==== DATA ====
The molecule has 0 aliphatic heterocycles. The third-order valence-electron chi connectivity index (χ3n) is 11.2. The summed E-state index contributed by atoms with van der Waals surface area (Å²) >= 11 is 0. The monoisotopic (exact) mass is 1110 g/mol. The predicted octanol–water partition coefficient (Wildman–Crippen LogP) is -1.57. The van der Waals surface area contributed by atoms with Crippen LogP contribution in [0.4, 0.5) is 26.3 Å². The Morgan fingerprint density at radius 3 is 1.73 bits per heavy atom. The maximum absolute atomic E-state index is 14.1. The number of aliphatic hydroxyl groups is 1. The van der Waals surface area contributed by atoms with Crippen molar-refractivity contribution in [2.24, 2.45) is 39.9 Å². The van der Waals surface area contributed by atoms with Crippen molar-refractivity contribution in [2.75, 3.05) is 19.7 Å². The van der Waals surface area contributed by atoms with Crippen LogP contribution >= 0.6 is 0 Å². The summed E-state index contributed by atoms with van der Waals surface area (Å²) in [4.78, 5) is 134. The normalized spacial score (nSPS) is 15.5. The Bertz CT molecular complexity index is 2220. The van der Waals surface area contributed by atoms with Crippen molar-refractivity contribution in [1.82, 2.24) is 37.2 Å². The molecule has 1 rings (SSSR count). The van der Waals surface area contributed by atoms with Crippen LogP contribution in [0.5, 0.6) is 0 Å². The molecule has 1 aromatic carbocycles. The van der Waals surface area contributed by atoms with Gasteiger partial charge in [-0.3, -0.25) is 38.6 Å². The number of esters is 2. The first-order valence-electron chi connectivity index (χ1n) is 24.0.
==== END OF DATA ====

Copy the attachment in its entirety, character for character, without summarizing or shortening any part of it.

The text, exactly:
The molecule has 0 aliphatic heterocycles. The third-order valence-electron chi connectivity index (χ3n) is 11.2. The summed E-state index contributed by atoms with van der Waals surface area (Å²) >= 11 is 0. The monoisotopic (exact) mass is 1110 g/mol. The predicted octanol–water partition coefficient (Wildman–Crippen LogP) is -1.57. The van der Waals surface area contributed by atoms with Crippen LogP contribution in [0.4, 0.5) is 26.3 Å². The Morgan fingerprint density at radius 3 is 1.73 bits per heavy atom. The maximum absolute atomic E-state index is 14.1. The number of aliphatic hydroxyl groups is 1. The van der Waals surface area contributed by atoms with Crippen molar-refractivity contribution in [2.24, 2.45) is 39.9 Å². The van der Waals surface area contributed by atoms with Crippen molar-refractivity contribution in [2.75, 3.05) is 19.7 Å². The van der Waals surface area contributed by atoms with Crippen LogP contribution >= 0.6 is 0 Å². The summed E-state index contributed by atoms with van der Waals surface area (Å²) in [4.78, 5) is 134. The normalized spacial score (nSPS) is 15.5. The Bertz CT molecular complexity index is 2220. The van der Waals surface area contributed by atoms with Crippen molar-refractivity contribution in [1.82, 2.24) is 37.2 Å². The molecule has 1 rings (SSSR count). The van der Waals surface area contributed by atoms with Crippen LogP contribution in [0.5, 0.6) is 0 Å². The molecule has 1 aromatic carbocycles. The van der Waals surface area contributed by atoms with Gasteiger partial charge in [-0.3, -0.25) is 38.6 Å². The number of esters is 2. The first-order valence-electron chi connectivity index (χ1n) is 24.0.